- According to the World Health Organization, drowning is the third leading cause of unintentional injury death worldwide.
- Statistics from the USA Swimming Foundation show that children of color, low-income families and people who don’t have access to water are more likely to drown.
- Research shows that participating in formal water safety and swim lessons can reduce the risk of drowning among children ages one to four.
The YMCA of the Greater Twin Cities, a leading nonprofit dedicated to strengthening communities through youth development, healthy living and social responsibility, works to eradicate disparities in our community by providing access to programs that teach life-saving swimming and water safety skills.
Research shows that groups facing barriers like income or unfamiliarity with water are at greater risk for drowning. With thousands of lakes and rivers in Minnesota, it is critical that everyone has access to water safety education. To bridge this gap, the YMCA offers proven programs for all ages and abilities to build skills and confidence in the water.
“The YMCA is committed to saving lives through water safety programs. We partner with community groups, including schools and churches, to reach as many people as possible,” said, Glen Gunderson, president and CEO for the Y. “Each year our Y reaches over 4,000 people through the Safety Around Water program alone. Thanks to partnerships with Abbey’s Hope, Delta Air Lines and Hawkins Inc., we are able to offer this program free of charge so all can participate.”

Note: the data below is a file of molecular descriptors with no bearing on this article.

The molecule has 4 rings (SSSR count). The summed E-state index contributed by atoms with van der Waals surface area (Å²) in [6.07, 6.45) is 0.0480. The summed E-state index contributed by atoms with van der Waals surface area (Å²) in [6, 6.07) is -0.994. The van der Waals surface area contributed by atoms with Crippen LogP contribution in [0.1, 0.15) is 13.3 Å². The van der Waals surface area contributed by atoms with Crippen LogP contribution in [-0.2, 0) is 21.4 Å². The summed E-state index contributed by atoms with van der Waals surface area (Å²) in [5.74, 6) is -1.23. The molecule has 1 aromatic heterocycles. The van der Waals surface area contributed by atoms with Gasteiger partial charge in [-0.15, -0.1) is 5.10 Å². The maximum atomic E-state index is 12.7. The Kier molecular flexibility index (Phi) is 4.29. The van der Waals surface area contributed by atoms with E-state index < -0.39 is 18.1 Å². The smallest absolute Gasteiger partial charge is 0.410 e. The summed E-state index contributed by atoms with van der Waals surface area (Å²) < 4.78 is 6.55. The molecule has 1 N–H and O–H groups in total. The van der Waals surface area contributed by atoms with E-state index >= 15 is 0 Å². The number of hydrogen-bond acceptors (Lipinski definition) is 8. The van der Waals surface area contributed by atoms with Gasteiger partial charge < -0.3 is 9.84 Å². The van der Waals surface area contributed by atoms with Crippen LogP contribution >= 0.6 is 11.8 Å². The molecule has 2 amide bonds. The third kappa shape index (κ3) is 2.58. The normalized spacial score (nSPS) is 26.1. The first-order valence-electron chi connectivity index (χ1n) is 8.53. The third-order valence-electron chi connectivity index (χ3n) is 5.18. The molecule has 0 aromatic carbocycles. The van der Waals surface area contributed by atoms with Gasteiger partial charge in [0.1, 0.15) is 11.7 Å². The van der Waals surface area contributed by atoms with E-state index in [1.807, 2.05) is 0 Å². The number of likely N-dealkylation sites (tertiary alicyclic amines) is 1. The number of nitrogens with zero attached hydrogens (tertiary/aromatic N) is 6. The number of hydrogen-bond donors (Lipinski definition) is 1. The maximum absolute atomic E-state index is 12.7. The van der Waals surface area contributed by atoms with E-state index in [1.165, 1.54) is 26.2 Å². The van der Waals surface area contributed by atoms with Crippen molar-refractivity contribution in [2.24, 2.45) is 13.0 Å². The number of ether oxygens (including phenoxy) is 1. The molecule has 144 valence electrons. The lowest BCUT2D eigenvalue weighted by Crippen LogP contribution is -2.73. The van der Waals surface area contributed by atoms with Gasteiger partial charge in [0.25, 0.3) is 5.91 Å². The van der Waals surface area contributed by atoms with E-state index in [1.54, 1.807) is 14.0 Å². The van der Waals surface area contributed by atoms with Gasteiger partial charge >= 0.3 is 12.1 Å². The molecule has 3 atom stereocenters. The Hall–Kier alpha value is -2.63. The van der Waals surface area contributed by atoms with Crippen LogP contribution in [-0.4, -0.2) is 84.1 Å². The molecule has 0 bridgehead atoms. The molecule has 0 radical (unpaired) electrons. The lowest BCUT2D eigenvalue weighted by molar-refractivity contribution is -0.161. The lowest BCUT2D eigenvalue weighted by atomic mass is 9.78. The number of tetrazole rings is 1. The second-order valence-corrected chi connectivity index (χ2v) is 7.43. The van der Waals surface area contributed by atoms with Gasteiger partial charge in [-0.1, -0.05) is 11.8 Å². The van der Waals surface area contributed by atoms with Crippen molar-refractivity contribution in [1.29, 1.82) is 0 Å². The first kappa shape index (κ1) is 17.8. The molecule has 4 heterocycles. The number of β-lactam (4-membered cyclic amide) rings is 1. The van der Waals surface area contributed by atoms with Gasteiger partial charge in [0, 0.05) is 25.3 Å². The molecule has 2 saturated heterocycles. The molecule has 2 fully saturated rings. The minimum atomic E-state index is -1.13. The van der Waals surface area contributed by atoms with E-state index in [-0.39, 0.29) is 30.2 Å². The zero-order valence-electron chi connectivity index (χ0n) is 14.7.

The YMCA Safety Around Water program teaches kids what they need to do to stay safe in pools, lakes and rivers. In addition to learning what to do if a friend is in trouble, kids develop skills to help if they find themselves in the water unexpectedly:
- Jump, Push, Turn and Grab – teaches a child to push off the bottom of the pool as they are submerging to get back up to the surface and turn to grab the side of the pool.
- Swim, Float, Swim – teaches children to swim a short distance on their front, roll over on their back to rest, and then roll on their front to continue swimming to safety.
Additional water safety tips for kids and parents include:
- Never swim alone.
- Adults should constantly and actively watch children in their care.
- Always keep young children or non-swimmers within an arm’s reach of a parent or guardian.
- Inexperienced or non-swimmers should wear a Coast Guard-approved life jacket.
The YMCA Safety Around Water program also provides an introduction to the water. Participants can easily transition to YMCA swimming lessons to continue developing skills and confidence. Swimming is a lifelong sport with opportunities for all ages and abilities – in addition to swimming and water safety lessons, the YMCA also offers competitive swimming teams, free group water exercise classes for members, lifeguard certification training and more.
Discover how the White Bear Area YMCA and Maplewood Community Center YMCA work together and partner with community schools to serve local youth – YMCA Water Safety: Partnering with the Community to Keep Kids Safe.
Learn how swimming can make a positive, healthy impact for people of all ages – Swimming for Health: Mary Beth’s Story.
The Y has been a leader in providing swim lessons and water safety for more than 100 years, helping youth and adults from all backgrounds stay confident and secure in the water. Because the Y is a leading nonprofit committed to helping all learn, grow and thrive, need-based financial assistance is available.